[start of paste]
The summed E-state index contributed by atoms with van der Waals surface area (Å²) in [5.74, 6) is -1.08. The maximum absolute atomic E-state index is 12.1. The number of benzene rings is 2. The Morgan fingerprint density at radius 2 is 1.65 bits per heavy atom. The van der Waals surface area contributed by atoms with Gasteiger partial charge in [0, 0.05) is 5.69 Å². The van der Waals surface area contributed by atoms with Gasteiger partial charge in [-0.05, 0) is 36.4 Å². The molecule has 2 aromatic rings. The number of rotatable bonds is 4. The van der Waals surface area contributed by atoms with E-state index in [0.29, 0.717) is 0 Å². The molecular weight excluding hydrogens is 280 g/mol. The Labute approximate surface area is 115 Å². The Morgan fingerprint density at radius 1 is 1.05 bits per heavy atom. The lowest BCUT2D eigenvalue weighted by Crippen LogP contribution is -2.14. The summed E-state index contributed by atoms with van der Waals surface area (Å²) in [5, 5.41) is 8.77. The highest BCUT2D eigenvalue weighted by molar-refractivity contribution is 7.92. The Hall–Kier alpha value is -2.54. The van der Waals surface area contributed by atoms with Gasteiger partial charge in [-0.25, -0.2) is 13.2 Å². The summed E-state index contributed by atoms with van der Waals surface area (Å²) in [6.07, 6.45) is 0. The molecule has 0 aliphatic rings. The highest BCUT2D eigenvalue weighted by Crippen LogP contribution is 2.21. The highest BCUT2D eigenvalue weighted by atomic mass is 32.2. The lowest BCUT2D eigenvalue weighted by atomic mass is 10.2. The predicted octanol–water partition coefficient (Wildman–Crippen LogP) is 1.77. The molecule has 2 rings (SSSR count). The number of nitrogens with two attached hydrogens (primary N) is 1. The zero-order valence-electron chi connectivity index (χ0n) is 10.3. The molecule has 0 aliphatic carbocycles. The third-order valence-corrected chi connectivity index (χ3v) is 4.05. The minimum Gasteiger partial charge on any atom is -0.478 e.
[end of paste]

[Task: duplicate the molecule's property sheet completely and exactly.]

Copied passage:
The summed E-state index contributed by atoms with van der Waals surface area (Å²) in [5.74, 6) is -1.08. The maximum absolute atomic E-state index is 12.1. The number of benzene rings is 2. The Morgan fingerprint density at radius 2 is 1.65 bits per heavy atom. The van der Waals surface area contributed by atoms with Gasteiger partial charge in [0, 0.05) is 5.69 Å². The van der Waals surface area contributed by atoms with Gasteiger partial charge in [-0.05, 0) is 36.4 Å². The molecule has 2 aromatic rings. The number of rotatable bonds is 4. The van der Waals surface area contributed by atoms with E-state index in [0.29, 0.717) is 0 Å². The molecular weight excluding hydrogens is 280 g/mol. The Labute approximate surface area is 115 Å². The Morgan fingerprint density at radius 1 is 1.05 bits per heavy atom. The lowest BCUT2D eigenvalue weighted by Crippen LogP contribution is -2.14. The summed E-state index contributed by atoms with van der Waals surface area (Å²) in [5, 5.41) is 8.77. The highest BCUT2D eigenvalue weighted by molar-refractivity contribution is 7.92. The Hall–Kier alpha value is -2.54. The van der Waals surface area contributed by atoms with Gasteiger partial charge in [-0.25, -0.2) is 13.2 Å². The summed E-state index contributed by atoms with van der Waals surface area (Å²) in [6.07, 6.45) is 0. The molecule has 0 aliphatic rings. The highest BCUT2D eigenvalue weighted by Crippen LogP contribution is 2.21. The highest BCUT2D eigenvalue weighted by atomic mass is 32.2. The lowest BCUT2D eigenvalue weighted by atomic mass is 10.2. The predicted octanol–water partition coefficient (Wildman–Crippen LogP) is 1.77. The molecule has 2 rings (SSSR count). The number of nitrogens with two attached hydrogens (primary N) is 1. The zero-order valence-electron chi connectivity index (χ0n) is 10.3. The molecule has 0 aliphatic carbocycles. The third-order valence-corrected chi connectivity index (χ3v) is 4.05. The minimum Gasteiger partial charge on any atom is -0.478 e.